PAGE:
High Street School neighbour Margie Harris clears leaves
and weeds from an entrance to the former primary school.
Photo by Linda Robertson.
A former inner-city Dunedin school has become an
''absolute disaster area'' with used syringes lying on the
premises and people dossing down in school buildings,
neighbouring residents say.
High Street School was closed in February 2011 after its roll
declined significantly, and has since gone to ''wrack and
ruin'', the overgrown gardens and property becoming littered
with rubbish, broken glass and used syringes and graffiti
having been painted on walls.
The grounds are supposed to be maintained by Ministry of
Education contractors Darroch - a New Zealand-owned
commercial and industrial property services company.
However, school neighbour Margie Harris said they did not
appear to be doing their job properly.
''There's virtually no maintenance going on over there.
''All Darroch do is mow the grass now and then, and leave the
clippings on the ground to rot. They're not doing what they
are supposed to.
''The whole thing is an absolute disaster.
''They [the Government] spent hundreds of thousands of
dollars of taxpayers' money, just to let it go to wrack and
Mrs Harris said she had become so upset with the mess she had
decided to do some of the maintenance herself.
''I go around there once a week with a plastic bag and sweep
up the glass and rubbish. I also sweep all the leaves out of
doorways and off paths.''
The spoutings were filled with leaves, the gardens and the
remaining playground equipment were overgrown with weeds up
to 1.5m high; she had come across syringes; and she believed
people were sleeping in one of the school's buildings, Mrs
''There's virtually no rubbish over there now because I've
picked it all up. It's terrible that it's just been left like
that - it's madness.''
Another neighbour, Ryan Shaw was also concerned about the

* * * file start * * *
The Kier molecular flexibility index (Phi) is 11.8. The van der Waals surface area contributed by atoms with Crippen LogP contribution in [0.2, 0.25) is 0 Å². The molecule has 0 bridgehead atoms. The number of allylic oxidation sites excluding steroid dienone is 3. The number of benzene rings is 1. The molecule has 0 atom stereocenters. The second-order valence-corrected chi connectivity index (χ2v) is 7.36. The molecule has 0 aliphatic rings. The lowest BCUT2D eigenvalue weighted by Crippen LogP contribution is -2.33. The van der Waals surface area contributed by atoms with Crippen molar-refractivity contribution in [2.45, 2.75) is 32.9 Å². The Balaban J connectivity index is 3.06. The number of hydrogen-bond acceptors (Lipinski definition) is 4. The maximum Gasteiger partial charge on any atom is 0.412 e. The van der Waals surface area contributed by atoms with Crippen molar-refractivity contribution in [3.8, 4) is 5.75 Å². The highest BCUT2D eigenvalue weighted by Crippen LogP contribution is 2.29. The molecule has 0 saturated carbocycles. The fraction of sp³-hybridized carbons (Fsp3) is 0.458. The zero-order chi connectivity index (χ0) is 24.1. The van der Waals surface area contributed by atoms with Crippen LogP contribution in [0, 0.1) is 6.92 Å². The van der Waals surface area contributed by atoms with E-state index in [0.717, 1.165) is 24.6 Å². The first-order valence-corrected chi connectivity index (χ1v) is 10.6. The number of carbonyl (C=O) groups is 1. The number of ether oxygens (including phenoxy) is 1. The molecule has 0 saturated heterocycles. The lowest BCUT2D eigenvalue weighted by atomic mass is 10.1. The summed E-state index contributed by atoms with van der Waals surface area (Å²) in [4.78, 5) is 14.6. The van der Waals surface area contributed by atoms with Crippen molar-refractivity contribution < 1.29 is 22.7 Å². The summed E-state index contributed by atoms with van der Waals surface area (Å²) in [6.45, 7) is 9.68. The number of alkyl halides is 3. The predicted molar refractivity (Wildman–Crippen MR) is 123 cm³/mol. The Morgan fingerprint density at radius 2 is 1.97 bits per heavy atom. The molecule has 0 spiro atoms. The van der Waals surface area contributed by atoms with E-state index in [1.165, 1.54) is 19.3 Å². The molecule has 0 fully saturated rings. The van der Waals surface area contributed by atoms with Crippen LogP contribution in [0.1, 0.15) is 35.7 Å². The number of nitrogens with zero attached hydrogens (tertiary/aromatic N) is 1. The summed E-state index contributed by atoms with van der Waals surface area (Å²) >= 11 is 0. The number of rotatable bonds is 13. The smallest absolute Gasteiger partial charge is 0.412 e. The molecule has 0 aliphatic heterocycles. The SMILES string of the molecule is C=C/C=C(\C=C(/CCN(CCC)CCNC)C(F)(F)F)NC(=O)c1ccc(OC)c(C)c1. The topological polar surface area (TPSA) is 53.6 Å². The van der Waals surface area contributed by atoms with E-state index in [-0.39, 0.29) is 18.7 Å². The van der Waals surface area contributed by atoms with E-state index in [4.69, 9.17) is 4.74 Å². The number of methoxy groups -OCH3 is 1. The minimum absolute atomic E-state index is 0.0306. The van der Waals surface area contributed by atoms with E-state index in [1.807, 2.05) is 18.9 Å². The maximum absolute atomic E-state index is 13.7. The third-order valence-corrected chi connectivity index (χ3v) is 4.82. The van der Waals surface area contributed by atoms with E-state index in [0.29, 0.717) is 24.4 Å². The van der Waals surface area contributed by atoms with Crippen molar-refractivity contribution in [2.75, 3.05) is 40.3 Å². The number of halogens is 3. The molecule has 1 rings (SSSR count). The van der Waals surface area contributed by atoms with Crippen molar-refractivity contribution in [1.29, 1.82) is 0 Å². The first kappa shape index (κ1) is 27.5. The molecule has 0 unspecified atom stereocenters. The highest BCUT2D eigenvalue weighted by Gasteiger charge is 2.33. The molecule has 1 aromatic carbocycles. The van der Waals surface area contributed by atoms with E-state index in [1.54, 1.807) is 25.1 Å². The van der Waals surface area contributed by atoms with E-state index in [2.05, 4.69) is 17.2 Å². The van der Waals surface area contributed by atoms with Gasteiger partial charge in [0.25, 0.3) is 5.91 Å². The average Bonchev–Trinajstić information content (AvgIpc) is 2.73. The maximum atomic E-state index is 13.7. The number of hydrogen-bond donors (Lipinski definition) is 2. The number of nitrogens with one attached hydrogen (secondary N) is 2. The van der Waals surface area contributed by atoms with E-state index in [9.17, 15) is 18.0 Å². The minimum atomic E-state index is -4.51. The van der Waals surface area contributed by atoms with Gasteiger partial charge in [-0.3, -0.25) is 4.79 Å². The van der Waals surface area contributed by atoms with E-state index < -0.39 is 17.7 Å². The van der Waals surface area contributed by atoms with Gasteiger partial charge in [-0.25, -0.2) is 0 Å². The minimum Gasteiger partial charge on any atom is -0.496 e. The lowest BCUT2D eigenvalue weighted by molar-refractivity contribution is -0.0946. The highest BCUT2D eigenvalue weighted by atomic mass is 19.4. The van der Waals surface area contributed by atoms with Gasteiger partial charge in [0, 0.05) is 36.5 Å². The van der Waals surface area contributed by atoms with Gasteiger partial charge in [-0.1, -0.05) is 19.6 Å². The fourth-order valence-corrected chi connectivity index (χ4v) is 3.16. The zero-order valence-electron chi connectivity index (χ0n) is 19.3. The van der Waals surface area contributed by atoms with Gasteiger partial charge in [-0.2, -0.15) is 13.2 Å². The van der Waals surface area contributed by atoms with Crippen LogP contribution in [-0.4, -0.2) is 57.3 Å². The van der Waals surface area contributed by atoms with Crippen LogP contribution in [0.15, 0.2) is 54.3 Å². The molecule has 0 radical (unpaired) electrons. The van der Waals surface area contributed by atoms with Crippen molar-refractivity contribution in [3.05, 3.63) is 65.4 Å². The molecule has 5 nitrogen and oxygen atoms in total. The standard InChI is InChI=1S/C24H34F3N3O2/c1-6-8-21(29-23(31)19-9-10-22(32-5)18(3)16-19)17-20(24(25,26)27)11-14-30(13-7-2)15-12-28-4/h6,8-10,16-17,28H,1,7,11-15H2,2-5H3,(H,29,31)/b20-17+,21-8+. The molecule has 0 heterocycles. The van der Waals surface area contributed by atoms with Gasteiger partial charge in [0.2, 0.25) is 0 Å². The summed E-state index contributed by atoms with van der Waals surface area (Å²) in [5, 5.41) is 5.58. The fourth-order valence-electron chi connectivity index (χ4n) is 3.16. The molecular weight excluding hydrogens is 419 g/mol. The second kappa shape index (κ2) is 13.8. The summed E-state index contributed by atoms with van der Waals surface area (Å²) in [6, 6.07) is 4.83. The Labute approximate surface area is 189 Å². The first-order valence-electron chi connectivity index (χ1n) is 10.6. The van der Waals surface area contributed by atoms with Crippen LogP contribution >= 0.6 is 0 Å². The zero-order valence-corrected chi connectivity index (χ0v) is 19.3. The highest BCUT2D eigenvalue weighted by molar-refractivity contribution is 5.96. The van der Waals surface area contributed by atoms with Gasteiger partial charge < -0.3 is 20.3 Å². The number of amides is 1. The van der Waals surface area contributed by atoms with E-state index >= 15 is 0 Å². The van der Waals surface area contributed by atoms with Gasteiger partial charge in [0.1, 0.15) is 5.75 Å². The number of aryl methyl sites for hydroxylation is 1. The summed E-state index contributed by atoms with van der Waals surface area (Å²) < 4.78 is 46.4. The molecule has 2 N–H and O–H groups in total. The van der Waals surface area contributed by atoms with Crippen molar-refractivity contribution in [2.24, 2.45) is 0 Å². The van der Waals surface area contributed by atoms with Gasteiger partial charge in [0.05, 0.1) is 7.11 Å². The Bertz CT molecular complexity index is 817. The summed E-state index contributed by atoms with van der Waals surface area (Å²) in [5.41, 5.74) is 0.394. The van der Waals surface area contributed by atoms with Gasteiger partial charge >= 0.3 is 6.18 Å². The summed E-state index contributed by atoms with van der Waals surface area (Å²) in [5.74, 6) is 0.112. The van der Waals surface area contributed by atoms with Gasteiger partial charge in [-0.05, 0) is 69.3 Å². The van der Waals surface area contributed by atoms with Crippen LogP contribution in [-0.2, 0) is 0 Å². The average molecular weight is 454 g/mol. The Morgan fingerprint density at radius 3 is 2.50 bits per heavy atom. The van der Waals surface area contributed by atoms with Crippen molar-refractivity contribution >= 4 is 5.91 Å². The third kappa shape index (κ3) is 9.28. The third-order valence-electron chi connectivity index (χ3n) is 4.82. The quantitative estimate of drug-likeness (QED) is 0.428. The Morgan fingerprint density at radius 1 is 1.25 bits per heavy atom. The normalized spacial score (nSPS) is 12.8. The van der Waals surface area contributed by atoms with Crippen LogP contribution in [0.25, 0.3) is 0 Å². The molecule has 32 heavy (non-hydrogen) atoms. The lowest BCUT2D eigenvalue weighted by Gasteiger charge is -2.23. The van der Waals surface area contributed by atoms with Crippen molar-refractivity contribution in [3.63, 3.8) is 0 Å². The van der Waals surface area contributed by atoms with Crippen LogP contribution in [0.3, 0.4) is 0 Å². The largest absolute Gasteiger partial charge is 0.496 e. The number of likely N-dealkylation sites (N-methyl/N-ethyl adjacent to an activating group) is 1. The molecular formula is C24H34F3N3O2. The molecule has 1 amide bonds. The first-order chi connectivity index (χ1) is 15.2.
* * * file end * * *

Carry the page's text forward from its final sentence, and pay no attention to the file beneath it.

site's rapid state of decay through lack of maintenance.
''It's a bit of an eyesore. It doesn't look very good.''
Another neighbour, who declined to be named, said it was
disheartening to see what was once a good school fall into
''It was a lovely school. There was a time when it was a very
lively and buoyant school. Now it's derelict.
''It's gradually running downhill - it's rather sad.''
Waldronville, Rotary Park and Corstorphine schools have also
closed in the past four years, and, like High Street School,
are going through the ministry's disposal process. But
observations by the Otago Daily Times have found the
other three closed schools to be well maintained in
A spokesman for Darroch said the company was not permitted to
comment on its maintenance contracts with the Ministry of
Education, and referred the newspaper to the ministry's media
A spokeswoman said the ministry had a contract with Darroch
to manage maintenance on closed school sites, including the
mowing of lawns.
''Where there are concerns about some aspect of the
maintenance of closed school sites, the ministry would
welcome specific feedback about which sites and what the
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